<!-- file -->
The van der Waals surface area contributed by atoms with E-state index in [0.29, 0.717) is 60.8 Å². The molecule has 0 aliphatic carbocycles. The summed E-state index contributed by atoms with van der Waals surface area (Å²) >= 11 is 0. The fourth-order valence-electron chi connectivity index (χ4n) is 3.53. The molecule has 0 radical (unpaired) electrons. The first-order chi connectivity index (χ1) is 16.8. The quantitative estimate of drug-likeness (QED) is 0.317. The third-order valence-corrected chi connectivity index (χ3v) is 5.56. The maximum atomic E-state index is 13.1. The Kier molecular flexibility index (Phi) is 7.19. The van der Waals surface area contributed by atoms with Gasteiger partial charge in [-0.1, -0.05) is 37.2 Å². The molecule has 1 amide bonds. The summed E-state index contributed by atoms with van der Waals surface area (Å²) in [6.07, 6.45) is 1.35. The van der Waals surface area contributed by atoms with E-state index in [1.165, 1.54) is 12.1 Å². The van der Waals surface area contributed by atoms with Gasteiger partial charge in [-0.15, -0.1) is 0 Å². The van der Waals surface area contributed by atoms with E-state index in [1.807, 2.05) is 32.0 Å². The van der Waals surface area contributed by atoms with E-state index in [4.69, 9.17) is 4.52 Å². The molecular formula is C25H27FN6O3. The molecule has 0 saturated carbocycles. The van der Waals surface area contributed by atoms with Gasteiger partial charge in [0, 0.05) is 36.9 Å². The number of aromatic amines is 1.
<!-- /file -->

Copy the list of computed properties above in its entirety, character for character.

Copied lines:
The van der Waals surface area contributed by atoms with E-state index in [0.29, 0.717) is 60.8 Å². The molecule has 0 aliphatic carbocycles. The summed E-state index contributed by atoms with van der Waals surface area (Å²) >= 11 is 0. The fourth-order valence-electron chi connectivity index (χ4n) is 3.53. The molecule has 0 radical (unpaired) electrons. The first-order chi connectivity index (χ1) is 16.8. The quantitative estimate of drug-likeness (QED) is 0.317. The third-order valence-corrected chi connectivity index (χ3v) is 5.56. The maximum atomic E-state index is 13.1. The Kier molecular flexibility index (Phi) is 7.19. The van der Waals surface area contributed by atoms with Gasteiger partial charge in [-0.1, -0.05) is 37.2 Å². The molecule has 1 amide bonds. The summed E-state index contributed by atoms with van der Waals surface area (Å²) in [6.07, 6.45) is 1.35. The van der Waals surface area contributed by atoms with E-state index in [1.165, 1.54) is 12.1 Å². The van der Waals surface area contributed by atoms with Gasteiger partial charge in [-0.15, -0.1) is 0 Å². The van der Waals surface area contributed by atoms with E-state index in [1.807, 2.05) is 32.0 Å². The van der Waals surface area contributed by atoms with E-state index in [4.69, 9.17) is 4.52 Å². The molecular formula is C25H27FN6O3. The molecule has 0 saturated carbocycles. The van der Waals surface area contributed by atoms with Gasteiger partial charge in [0, 0.05) is 36.9 Å². The number of aromatic amines is 1.